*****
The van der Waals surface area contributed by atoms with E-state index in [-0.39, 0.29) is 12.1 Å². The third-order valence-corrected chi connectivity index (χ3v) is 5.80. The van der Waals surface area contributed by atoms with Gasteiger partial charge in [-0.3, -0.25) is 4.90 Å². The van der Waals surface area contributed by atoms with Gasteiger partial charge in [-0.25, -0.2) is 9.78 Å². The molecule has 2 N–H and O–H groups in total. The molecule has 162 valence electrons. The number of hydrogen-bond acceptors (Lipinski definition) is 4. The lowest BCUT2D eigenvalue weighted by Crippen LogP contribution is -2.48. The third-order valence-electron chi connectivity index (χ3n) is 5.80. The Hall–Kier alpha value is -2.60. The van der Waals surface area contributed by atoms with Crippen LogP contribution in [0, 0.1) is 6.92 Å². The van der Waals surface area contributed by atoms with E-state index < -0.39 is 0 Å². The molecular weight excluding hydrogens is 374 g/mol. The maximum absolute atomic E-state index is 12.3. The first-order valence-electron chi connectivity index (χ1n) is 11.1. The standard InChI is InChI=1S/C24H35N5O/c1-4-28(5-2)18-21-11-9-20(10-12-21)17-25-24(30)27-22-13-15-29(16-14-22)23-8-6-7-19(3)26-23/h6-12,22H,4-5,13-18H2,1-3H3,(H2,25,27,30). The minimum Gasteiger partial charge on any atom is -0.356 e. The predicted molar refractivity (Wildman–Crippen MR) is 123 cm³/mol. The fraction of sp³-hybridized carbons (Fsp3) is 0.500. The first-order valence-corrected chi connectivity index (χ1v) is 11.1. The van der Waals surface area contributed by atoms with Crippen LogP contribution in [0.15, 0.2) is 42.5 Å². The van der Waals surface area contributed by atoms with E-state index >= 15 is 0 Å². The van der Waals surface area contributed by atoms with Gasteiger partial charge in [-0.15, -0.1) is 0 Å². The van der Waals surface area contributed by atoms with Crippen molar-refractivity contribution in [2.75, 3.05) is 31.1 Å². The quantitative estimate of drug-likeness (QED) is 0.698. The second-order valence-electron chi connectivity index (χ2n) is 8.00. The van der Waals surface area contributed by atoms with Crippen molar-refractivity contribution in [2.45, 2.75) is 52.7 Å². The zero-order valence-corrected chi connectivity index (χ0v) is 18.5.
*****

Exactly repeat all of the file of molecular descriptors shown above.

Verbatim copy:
The van der Waals surface area contributed by atoms with E-state index in [-0.39, 0.29) is 12.1 Å². The third-order valence-corrected chi connectivity index (χ3v) is 5.80. The van der Waals surface area contributed by atoms with Gasteiger partial charge in [-0.3, -0.25) is 4.90 Å². The van der Waals surface area contributed by atoms with Gasteiger partial charge in [-0.25, -0.2) is 9.78 Å². The molecule has 2 N–H and O–H groups in total. The molecule has 162 valence electrons. The number of hydrogen-bond acceptors (Lipinski definition) is 4. The lowest BCUT2D eigenvalue weighted by Crippen LogP contribution is -2.48. The third-order valence-electron chi connectivity index (χ3n) is 5.80. The Hall–Kier alpha value is -2.60. The van der Waals surface area contributed by atoms with Crippen LogP contribution in [0, 0.1) is 6.92 Å². The van der Waals surface area contributed by atoms with E-state index < -0.39 is 0 Å². The molecular weight excluding hydrogens is 374 g/mol. The maximum absolute atomic E-state index is 12.3. The first-order valence-electron chi connectivity index (χ1n) is 11.1. The standard InChI is InChI=1S/C24H35N5O/c1-4-28(5-2)18-21-11-9-20(10-12-21)17-25-24(30)27-22-13-15-29(16-14-22)23-8-6-7-19(3)26-23/h6-12,22H,4-5,13-18H2,1-3H3,(H2,25,27,30). The minimum Gasteiger partial charge on any atom is -0.356 e. The predicted molar refractivity (Wildman–Crippen MR) is 123 cm³/mol. The fraction of sp³-hybridized carbons (Fsp3) is 0.500. The first-order valence-corrected chi connectivity index (χ1v) is 11.1. The van der Waals surface area contributed by atoms with Crippen LogP contribution in [0.15, 0.2) is 42.5 Å². The van der Waals surface area contributed by atoms with E-state index >= 15 is 0 Å². The van der Waals surface area contributed by atoms with Gasteiger partial charge in [-0.15, -0.1) is 0 Å². The van der Waals surface area contributed by atoms with Crippen molar-refractivity contribution in [2.75, 3.05) is 31.1 Å². The quantitative estimate of drug-likeness (QED) is 0.698. The second-order valence-electron chi connectivity index (χ2n) is 8.00. The van der Waals surface area contributed by atoms with Crippen molar-refractivity contribution in [2.45, 2.75) is 52.7 Å². The zero-order valence-corrected chi connectivity index (χ0v) is 18.5.